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photographer E-Yaji.
The Mary and George Bloch Collection: Part VII  
Sotheby's, Hong Kong, 26 November 2013: Lot 88 

Lot 88

Lot 88
Treasury6, no. 1067 (‘Hidden Daoist’)

Ruby-red, white, and blue enamel on translucent white glass; with a flat lip and slightly recessed flat circular foot surrounded by a protruding convex circular footrim; painted in pink and white with a series of formalized flower heads and a single small yinyang symbol beneath a shoulder band of formalized leaf or petal lappets, each with a lingzhi design in it, beneath a band of double-unit leiwen (‘thunder pattern’); the foot inscribed in blue regular script with some black speckling, Qianlong nian zhi (‘Made during the Qianlong period’)
Imperial, palace workshops, Beijing, 1736–1760
Height: 5.01 cm
Mouth/lip: 0.72/1.19 cm
Stopper: amethyst; gilt-silver collar

Lempertz, Cologne
Robert Hall (1994)

JICSBS, Winter 1994, p. 1
Kleiner 1995, no. 26
Sin, Hui, and Kwong 1996, no. 79
Treasury 6, no. 1067

British Museum, London, June–October 1995
Israel Museum, Jerusalem, July–November 1997

The stylistic similarities in the way the flower-heads are formalized between this and the Kangxi bottle that is lot 105 in this auction, have been noted by Robert Kleiner, where he cites other examples of the design on various palace enamelled wares from the Kangxi, Yongzheng, and Qianlong reigns (Kleiner 1995, no. 26).

There are several indications that this unique palace enamel dates from the early part of the reign and probably from the first decade, quite apart from its close ties to an established earlier design concept. The art of enamelling on glass was far from perfected by the time the Qianlong emperor began his reign, and even relatively successful pieces were apparently few and far between. It seems the newly enthroned emperor immediately set out to redress the imbalance in the three enamelling arts at the court by attempting to bring the art of painted enamels on glass up to the same level as those on metal and porcelain, the latter having been brought under astonishing control and artistry under his father, the Yongzheng emperor, providing a benchmark for the other two. The use of a simple palette suggests a return to basics in order to master the art, and the misfiring of the enamels reveal the continuing lack of complete control of the late-Kangxi and Yongzheng years. The black enamel used for detail has broken up in places, and the blue reign mark has fired patchy and dull. The quality of the art is difficult to assess on so formal and straight-forward a design as this; although it is well painted, it is clear that technical problems remained unsolved.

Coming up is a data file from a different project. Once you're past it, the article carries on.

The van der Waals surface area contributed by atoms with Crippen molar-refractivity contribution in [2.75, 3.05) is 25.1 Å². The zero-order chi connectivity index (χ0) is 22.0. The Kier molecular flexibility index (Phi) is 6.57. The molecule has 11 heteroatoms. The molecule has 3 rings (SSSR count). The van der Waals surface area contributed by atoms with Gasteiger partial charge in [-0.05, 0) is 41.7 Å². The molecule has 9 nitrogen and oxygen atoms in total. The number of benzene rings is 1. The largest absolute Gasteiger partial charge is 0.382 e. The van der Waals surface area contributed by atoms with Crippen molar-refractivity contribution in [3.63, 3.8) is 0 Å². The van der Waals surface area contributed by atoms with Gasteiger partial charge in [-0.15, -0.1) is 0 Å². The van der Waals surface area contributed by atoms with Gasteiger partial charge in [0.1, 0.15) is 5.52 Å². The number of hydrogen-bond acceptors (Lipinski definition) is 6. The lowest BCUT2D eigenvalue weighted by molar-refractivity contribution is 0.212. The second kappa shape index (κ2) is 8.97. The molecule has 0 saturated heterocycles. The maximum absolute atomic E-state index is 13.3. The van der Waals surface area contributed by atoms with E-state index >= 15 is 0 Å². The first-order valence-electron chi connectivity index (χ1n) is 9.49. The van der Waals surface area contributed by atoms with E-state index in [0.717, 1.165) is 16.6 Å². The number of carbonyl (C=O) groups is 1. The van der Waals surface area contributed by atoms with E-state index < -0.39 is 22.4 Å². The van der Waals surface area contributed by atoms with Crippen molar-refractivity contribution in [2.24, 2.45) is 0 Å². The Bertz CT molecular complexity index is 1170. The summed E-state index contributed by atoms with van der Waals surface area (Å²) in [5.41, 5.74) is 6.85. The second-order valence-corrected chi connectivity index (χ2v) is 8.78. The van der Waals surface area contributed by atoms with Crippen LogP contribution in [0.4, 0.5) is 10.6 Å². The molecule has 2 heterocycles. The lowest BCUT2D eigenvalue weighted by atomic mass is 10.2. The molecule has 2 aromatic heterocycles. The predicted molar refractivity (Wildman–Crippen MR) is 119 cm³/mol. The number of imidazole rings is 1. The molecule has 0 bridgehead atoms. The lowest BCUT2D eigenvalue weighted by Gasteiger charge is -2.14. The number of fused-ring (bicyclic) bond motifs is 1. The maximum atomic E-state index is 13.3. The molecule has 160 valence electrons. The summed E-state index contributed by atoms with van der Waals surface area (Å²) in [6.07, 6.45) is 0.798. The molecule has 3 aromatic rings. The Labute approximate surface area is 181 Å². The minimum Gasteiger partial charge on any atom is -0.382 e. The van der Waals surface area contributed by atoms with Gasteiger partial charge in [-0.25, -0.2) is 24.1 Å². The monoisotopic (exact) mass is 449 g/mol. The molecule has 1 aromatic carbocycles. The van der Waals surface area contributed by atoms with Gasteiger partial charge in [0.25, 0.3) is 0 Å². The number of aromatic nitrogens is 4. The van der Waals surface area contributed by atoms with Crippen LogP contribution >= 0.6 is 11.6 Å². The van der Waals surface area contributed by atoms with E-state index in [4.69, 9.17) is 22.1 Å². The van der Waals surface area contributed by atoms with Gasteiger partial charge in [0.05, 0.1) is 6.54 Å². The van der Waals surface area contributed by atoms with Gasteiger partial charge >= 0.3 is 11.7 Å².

Another indication of an early date is found in the form. A number of enamelled glass double gourds are recorded from this early phase of Qianlong production, suggesting that the Qianlong emperor liked the form from the start. There can be little doubt that this stemmed from his love of the fruit itself. Like his grandfather, he was passionate about the art of growing gourds into moulds to form vessels, and while his father apparently produced not a single moulded gourd in the palace workshops (despite inheriting an extensive gourd garden in the Western part of the Imperial City), the Qianlong emperor produced many, often maintaining the double-gourd form.

The reign mark here is of the earlier Qianlong type, shallow and partly eaten into the white glass during the firing, giving the impression of an enamel-filled, engraved mark.


This is not the Sotheby’s sale catalogue. This is a product of Hugh Moss for the purposes of this website. For the catalogue details please refer to Sotheby’s website or request a copy of a printed sale catalogue from Sotheby’s.


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